Our Confession of Faith is centered on the message of the Gospel: the one covenant of Grace. As we have long acknowledged, the central theme of our Confession is the explication of this covenant of Grace, exemplified in John 3:16: “For God so loved the world that he gave his one and only Son, that whoever believes in him shall not perish but have eternal life” (NIV).

-Will risk further separation between the CPC and Cumberland Presbyterian Church in America (CPCA). The Joint Committee on Amendments (JCA) met in March 2023 to discuss the Arkansas memorial referred from the 191st CPC GA regarding amendments to the Constitution. In response to a request from the CPCA, who stated they needed more time to consult with their leadership and were not ready to approve the proposed Amendments, a motion to postpone any action indefinitely was approved. The Permanent Judiciary Committee sent its report to both GAs. The 146th CPCA GA met in June 2023 and voted to return the proposed Amendments to the JCA with a “Non-Concurrence” vote. The 192nd CPC GA met in June 2023. A resolution was adopted to direct the JCA to meet during the week of the CPC GA and report directly to the CPC GA, setting aside a standing rule that all correspondence to GA be referred to a GA committee. A vote to send the proposed Amendments to CPC presbyteries passed by one vote. If the proposed Amendments are ratified by ¾ of the CPC presbyteries and become a part of the Constitution, there will be a notation that these Amendments apply only to the CPC, not the CPCA.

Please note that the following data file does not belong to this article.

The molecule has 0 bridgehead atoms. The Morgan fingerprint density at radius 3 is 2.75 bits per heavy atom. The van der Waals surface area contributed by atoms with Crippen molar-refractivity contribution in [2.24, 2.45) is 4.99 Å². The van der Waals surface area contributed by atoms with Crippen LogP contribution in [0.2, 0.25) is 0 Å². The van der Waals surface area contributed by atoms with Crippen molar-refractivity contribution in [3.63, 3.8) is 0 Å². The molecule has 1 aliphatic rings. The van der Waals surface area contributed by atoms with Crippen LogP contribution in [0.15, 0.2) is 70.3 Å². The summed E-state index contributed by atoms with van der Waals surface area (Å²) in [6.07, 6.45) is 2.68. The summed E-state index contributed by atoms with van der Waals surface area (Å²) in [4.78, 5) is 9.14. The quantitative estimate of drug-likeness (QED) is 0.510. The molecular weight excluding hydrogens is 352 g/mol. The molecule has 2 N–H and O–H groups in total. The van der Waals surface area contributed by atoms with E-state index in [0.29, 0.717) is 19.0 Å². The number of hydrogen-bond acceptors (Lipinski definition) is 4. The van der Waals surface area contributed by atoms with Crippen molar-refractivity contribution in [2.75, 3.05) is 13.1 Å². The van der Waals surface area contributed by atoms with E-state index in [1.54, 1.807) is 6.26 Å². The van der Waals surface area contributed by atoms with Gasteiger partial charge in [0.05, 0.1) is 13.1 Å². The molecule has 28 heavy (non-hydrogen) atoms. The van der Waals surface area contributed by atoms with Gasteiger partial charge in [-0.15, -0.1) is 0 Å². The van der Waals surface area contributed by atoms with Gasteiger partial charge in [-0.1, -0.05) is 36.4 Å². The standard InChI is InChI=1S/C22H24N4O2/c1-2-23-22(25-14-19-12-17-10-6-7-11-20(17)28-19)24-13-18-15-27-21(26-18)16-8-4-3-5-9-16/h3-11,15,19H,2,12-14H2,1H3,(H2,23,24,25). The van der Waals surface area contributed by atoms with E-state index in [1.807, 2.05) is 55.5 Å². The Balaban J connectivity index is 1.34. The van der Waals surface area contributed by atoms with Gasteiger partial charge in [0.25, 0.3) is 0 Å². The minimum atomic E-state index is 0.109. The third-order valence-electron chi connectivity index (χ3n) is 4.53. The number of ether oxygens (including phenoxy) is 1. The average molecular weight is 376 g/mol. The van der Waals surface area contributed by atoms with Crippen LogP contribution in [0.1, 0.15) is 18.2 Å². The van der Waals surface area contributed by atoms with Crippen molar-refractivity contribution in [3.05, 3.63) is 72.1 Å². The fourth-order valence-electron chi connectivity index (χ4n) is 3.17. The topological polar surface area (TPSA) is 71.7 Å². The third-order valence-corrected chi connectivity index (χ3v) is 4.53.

Considering the failed attempt to unify the CPC and CPCA denominations in the recent past, the actions of the 192nd CPC GA to move forward with presbyterial voting on the proposed Amendments without the concurrence of the CPCA risks further separation between the two denominations in terms of a lack of trust and goodwill. This challenges further interest in unifying sister denominations who share a Confession of Faith and Constitution.